Format of Sessions and Tracks

The workshop will contain both plenary sessions and sessions in six tracks that comprise of six teams that work on particular topics. At the end of the workshop, the track results are presented in plenum (expect for the teams that are given longer time slots in the plenum earlier during the workshop). The teams will either work on topics of joint interest that are close to the theme of the workshop, or they will continue working on topics that emerged in the first three workshops in the same series. Richard Bettis (University of North Carolina at Chapel Hill) and Shyam Sunder (Yale University) participate via video.

  • Team 1: Unawareness in Value Based Business Strategy: Kevin Bryan, Michael Ryall and Burkhard Schipper
  • Team 2: Complexity: Nihat Ay, Juergen Jost and Thorbjørn Knudsen
  • Team 3: The Uncertainty and Complexity Vision: Timo Ehrig, David Good, Lenny Smith, David Tuckett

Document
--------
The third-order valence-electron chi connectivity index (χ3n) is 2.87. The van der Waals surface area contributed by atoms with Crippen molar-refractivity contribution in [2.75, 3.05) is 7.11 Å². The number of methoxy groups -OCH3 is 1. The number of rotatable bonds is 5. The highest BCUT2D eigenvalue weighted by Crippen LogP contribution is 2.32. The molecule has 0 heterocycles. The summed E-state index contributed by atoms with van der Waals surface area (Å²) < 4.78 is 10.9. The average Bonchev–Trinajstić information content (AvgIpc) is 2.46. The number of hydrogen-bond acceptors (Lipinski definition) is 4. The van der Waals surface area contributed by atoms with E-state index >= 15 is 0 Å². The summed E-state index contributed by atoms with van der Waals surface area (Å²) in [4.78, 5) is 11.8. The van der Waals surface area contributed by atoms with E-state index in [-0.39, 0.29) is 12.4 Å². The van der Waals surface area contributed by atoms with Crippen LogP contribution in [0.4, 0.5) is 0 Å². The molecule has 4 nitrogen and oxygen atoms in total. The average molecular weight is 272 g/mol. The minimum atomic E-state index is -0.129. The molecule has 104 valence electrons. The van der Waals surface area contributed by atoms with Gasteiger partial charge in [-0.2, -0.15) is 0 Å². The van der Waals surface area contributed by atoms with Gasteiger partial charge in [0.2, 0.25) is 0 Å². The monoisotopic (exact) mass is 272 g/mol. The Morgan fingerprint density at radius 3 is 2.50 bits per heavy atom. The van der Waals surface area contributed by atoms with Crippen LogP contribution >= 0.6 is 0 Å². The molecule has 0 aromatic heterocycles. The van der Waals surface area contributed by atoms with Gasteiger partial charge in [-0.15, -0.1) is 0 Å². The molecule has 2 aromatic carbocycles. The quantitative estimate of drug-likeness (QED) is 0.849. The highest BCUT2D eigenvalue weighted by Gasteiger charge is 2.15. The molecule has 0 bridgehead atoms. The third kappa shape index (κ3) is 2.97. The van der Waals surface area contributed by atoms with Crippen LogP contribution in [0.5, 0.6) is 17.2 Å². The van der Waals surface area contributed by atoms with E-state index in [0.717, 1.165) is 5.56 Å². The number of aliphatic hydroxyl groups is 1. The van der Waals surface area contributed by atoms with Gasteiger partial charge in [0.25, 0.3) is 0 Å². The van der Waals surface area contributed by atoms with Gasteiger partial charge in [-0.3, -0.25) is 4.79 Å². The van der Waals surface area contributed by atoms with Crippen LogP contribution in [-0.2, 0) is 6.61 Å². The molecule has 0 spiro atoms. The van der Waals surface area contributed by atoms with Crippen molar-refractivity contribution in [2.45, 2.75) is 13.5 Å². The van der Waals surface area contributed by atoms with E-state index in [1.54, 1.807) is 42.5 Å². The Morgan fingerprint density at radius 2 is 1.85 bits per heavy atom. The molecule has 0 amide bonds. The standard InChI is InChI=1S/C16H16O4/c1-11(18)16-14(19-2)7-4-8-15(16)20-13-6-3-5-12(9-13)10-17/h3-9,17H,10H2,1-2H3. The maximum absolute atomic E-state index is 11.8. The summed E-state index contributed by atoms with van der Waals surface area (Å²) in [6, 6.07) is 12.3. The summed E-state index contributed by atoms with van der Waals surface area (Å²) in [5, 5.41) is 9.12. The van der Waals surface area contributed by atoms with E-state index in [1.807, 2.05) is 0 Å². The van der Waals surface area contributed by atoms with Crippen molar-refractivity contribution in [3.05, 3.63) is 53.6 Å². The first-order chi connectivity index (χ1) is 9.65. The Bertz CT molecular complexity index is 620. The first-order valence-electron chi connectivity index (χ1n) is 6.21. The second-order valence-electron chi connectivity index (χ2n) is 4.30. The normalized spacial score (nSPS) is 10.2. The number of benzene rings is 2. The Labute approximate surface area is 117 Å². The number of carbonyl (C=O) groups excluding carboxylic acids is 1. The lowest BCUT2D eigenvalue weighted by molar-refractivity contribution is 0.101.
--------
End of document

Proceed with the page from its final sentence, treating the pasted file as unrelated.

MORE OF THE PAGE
• Team 4: Heuristics and Reciprocal Bounded Rationality: Florian Artinger, Davide Marchiori, Rosemarie Nagel, Jens Schmidt
  • Team 5: Heuristics and Routines: Pantelis Analytis, Markus Becker, Nils Bertschinger, Eckehard Olbrich
  • Team 6: Human Action Explained by Physical Principles: Shabnam Mousavi, Shyam Sunder

Date and Location

January 30 - February 01, 2019
Max Planck Institute for Mathematics in the Sciences
Inselstraße 22
04103 Leipzig
Germany

Scientific Organizers

Timo Ehrig
Syddansk Universitet (Denmark)

Jürgen Jost
MPI for Mathematics in the Sciences (Germany)

Administrative Contact

Antje Vandenberg
MPI for Mathematics in the Sciences (Germany)
Contact by Email

05.02.2019, 01:27